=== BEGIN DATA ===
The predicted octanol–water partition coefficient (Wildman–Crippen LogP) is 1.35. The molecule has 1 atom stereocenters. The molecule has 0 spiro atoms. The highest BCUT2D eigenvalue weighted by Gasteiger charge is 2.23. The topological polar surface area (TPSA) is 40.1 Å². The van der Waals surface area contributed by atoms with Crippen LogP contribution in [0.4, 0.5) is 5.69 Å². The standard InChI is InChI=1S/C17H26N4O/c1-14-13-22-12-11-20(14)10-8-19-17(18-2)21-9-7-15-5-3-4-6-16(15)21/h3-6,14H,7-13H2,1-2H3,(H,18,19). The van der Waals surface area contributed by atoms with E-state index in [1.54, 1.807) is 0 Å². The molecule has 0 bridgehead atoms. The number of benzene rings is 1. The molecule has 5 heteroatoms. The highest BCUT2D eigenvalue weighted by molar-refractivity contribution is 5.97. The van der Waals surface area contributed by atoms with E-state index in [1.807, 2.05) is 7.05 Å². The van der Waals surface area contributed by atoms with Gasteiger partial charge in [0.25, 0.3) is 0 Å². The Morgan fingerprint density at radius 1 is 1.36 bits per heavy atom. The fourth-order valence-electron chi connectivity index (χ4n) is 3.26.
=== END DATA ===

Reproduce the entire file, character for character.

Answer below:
The predicted octanol–water partition coefficient (Wildman–Crippen LogP) is 1.35. The molecule has 1 atom stereocenters. The molecule has 0 spiro atoms. The highest BCUT2D eigenvalue weighted by Gasteiger charge is 2.23. The topological polar surface area (TPSA) is 40.1 Å². The van der Waals surface area contributed by atoms with Crippen LogP contribution in [0.4, 0.5) is 5.69 Å². The standard InChI is InChI=1S/C17H26N4O/c1-14-13-22-12-11-20(14)10-8-19-17(18-2)21-9-7-15-5-3-4-6-16(15)21/h3-6,14H,7-13H2,1-2H3,(H,18,19). The van der Waals surface area contributed by atoms with E-state index in [1.54, 1.807) is 0 Å². The molecule has 0 bridgehead atoms. The number of benzene rings is 1. The molecule has 5 heteroatoms. The highest BCUT2D eigenvalue weighted by molar-refractivity contribution is 5.97. The van der Waals surface area contributed by atoms with E-state index in [1.807, 2.05) is 7.05 Å². The van der Waals surface area contributed by atoms with Gasteiger partial charge in [0.25, 0.3) is 0 Å². The Morgan fingerprint density at radius 1 is 1.36 bits per heavy atom. The fourth-order valence-electron chi connectivity index (χ4n) is 3.26.